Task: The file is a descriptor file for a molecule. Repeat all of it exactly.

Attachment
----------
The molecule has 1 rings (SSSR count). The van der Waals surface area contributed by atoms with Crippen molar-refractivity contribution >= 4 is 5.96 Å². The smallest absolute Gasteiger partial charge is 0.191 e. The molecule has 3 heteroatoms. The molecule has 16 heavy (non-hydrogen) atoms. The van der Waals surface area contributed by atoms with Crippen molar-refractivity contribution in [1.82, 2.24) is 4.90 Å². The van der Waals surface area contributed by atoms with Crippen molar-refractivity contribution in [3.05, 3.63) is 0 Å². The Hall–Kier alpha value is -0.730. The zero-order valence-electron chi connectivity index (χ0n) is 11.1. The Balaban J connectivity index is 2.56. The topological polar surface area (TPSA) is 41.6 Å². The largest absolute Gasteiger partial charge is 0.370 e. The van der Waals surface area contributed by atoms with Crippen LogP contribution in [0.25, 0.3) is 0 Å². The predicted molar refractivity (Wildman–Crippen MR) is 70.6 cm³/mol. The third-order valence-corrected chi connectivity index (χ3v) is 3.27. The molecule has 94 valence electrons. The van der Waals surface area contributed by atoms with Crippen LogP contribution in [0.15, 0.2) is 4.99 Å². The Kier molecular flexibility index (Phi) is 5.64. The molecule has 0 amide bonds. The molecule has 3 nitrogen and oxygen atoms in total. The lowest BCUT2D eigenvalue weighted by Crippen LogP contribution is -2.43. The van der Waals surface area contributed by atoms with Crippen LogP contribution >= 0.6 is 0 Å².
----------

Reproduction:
The molecule has 1 rings (SSSR count). The van der Waals surface area contributed by atoms with Crippen molar-refractivity contribution >= 4 is 5.96 Å². The smallest absolute Gasteiger partial charge is 0.191 e. The molecule has 3 heteroatoms. The molecule has 16 heavy (non-hydrogen) atoms. The van der Waals surface area contributed by atoms with Crippen molar-refractivity contribution in [1.82, 2.24) is 4.90 Å². The van der Waals surface area contributed by atoms with Crippen molar-refractivity contribution in [3.05, 3.63) is 0 Å². The Hall–Kier alpha value is -0.730. The zero-order valence-electron chi connectivity index (χ0n) is 11.1. The Balaban J connectivity index is 2.56. The topological polar surface area (TPSA) is 41.6 Å². The largest absolute Gasteiger partial charge is 0.370 e. The van der Waals surface area contributed by atoms with Crippen LogP contribution in [0.25, 0.3) is 0 Å². The predicted molar refractivity (Wildman–Crippen MR) is 70.6 cm³/mol. The third-order valence-corrected chi connectivity index (χ3v) is 3.27. The molecule has 94 valence electrons. The van der Waals surface area contributed by atoms with Crippen LogP contribution in [0.15, 0.2) is 4.99 Å². The Kier molecular flexibility index (Phi) is 5.64. The molecule has 0 amide bonds. The molecule has 3 nitrogen and oxygen atoms in total. The lowest BCUT2D eigenvalue weighted by Crippen LogP contribution is -2.43. The van der Waals surface area contributed by atoms with Crippen LogP contribution >= 0.6 is 0 Å².